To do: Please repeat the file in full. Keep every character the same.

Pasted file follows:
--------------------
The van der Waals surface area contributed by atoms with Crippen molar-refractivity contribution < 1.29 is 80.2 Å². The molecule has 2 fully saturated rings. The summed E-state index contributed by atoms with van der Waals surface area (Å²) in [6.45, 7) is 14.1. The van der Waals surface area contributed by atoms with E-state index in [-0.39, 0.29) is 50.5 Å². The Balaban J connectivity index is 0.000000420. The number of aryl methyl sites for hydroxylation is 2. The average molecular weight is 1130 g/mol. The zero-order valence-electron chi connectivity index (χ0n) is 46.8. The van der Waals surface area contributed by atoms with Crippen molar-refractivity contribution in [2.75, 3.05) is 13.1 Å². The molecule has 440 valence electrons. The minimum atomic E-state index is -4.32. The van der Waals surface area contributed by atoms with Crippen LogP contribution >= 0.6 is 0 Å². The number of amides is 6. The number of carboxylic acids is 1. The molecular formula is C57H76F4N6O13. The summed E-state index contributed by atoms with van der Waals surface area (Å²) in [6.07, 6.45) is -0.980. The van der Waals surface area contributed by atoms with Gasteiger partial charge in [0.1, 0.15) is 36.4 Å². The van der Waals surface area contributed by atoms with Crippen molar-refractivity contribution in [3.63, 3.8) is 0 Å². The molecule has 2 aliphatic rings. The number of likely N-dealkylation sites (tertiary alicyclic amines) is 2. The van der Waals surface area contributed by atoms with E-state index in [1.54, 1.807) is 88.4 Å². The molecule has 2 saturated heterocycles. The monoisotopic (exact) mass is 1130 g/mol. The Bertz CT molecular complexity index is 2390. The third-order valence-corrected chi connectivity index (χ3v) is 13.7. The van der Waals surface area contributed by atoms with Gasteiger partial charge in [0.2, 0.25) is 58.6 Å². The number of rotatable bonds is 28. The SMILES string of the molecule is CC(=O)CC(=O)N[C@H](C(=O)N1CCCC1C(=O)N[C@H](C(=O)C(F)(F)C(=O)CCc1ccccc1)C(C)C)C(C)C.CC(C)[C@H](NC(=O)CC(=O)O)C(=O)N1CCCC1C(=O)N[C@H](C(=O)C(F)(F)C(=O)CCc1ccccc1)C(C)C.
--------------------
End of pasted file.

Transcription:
The van der Waals surface area contributed by atoms with Crippen molar-refractivity contribution < 1.29 is 80.2 Å². The molecule has 2 fully saturated rings. The summed E-state index contributed by atoms with van der Waals surface area (Å²) in [6.45, 7) is 14.1. The van der Waals surface area contributed by atoms with E-state index in [-0.39, 0.29) is 50.5 Å². The Balaban J connectivity index is 0.000000420. The number of aryl methyl sites for hydroxylation is 2. The average molecular weight is 1130 g/mol. The zero-order valence-electron chi connectivity index (χ0n) is 46.8. The van der Waals surface area contributed by atoms with Crippen molar-refractivity contribution in [2.75, 3.05) is 13.1 Å². The molecule has 440 valence electrons. The minimum atomic E-state index is -4.32. The van der Waals surface area contributed by atoms with Crippen LogP contribution >= 0.6 is 0 Å². The number of amides is 6. The number of carboxylic acids is 1. The molecular formula is C57H76F4N6O13. The summed E-state index contributed by atoms with van der Waals surface area (Å²) in [6.07, 6.45) is -0.980. The van der Waals surface area contributed by atoms with Gasteiger partial charge in [0.1, 0.15) is 36.4 Å². The van der Waals surface area contributed by atoms with Crippen molar-refractivity contribution in [3.63, 3.8) is 0 Å². The molecule has 2 aliphatic rings. The number of likely N-dealkylation sites (tertiary alicyclic amines) is 2. The van der Waals surface area contributed by atoms with E-state index in [1.54, 1.807) is 88.4 Å². The molecule has 2 saturated heterocycles. The monoisotopic (exact) mass is 1130 g/mol. The Bertz CT molecular complexity index is 2390. The third-order valence-corrected chi connectivity index (χ3v) is 13.7. The van der Waals surface area contributed by atoms with Gasteiger partial charge in [0.2, 0.25) is 58.6 Å². The number of rotatable bonds is 28. The SMILES string of the molecule is CC(=O)CC(=O)N[C@H](C(=O)N1CCCC1C(=O)N[C@H](C(=O)C(F)(F)C(=O)CCc1ccccc1)C(C)C)C(C)C.CC(C)[C@H](NC(=O)CC(=O)O)C(=O)N1CCCC1C(=O)N[C@H](C(=O)C(F)(F)C(=O)CCc1ccccc1)C(C)C.